Strategic Defense Initiative:
Estimates of Brilliant Pebbles' Effectiveness Are Based on Many Unproven Assumptions
NSIAD-92-91: Published: Mar 27, 1992. Publicly Released: Mar 27, 1992.
- Full Report:
Pursuant to a congressional request, GAO reviewed the Strategic Defense Initiative Organization's (SDIO) assessment of the effectiveness of Brilliant Pebbles, a proposed space-based weapon for the Global Protection Against Limited Strikes (GPALS) Strategic Defense System.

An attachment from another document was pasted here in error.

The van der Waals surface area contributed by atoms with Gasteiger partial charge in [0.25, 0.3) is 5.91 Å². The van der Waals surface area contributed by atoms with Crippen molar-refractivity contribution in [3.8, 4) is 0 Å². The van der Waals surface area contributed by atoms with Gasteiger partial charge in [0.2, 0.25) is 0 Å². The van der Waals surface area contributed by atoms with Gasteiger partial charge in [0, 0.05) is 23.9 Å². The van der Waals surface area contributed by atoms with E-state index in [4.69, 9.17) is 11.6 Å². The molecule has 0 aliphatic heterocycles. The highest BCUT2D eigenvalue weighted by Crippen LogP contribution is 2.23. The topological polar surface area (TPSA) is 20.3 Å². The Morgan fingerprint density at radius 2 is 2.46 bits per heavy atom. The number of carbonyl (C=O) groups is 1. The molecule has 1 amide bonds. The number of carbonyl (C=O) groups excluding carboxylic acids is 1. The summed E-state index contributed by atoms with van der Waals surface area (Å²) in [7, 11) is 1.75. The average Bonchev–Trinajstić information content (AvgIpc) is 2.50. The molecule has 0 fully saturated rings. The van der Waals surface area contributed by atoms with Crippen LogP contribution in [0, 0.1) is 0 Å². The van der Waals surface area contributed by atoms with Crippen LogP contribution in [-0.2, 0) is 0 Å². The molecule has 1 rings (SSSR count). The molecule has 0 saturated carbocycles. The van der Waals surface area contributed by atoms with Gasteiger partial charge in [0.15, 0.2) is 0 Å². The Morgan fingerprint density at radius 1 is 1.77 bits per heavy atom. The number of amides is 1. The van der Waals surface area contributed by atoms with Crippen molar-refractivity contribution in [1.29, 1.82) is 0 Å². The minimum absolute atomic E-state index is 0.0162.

GAO found that: (1) as of December 1991, SDIO had not evaluated through computer simulations Brilliant Pebbles' performance against a variety of interceptors deployed against certain hypothetical ballistic missile attacks; (2) to assess effectiveness, SDIO has identified over 40 hypothetical attack scenarios or threats against the United States and its allies, which include short, intermediate, and long-range ballistic missile attacks originating from all over the world and submarine-launched attacks against the United States; (3) Brilliant Pebbles could not intercept missiles with ranges of less than 400 to 600 kilometers or those with altitudes less than 80 to 100 kilometers which means that Brilliant Pebbles could not attack some missiles currently owned by third world countries; (4) the number of weapons deployed and the angle at which the rings of weapons cross the equator have a direct effect on the performance of the Brilliant Pebbles constellation against a given threat; (5) SDIO has performed simulations in which the number of weapons in orbit varies from a few hundred to over a thousand, which indicates that the effectiveness of a hypothetical Brilliant Pebbles constellation improves as the number of weapons in orbit increases; (6) the simulations SDIO uses to estimate the effectiveness of Brilliant Pebbles are relatively immature and use too many unproven assumptions about the performance and operation of the constellation; and (7) as Brilliant Pebbles development progresses, SDIO plans to replace early assumptions about Brilliant Pebbles' performance with data obtained through testing and continued simulation.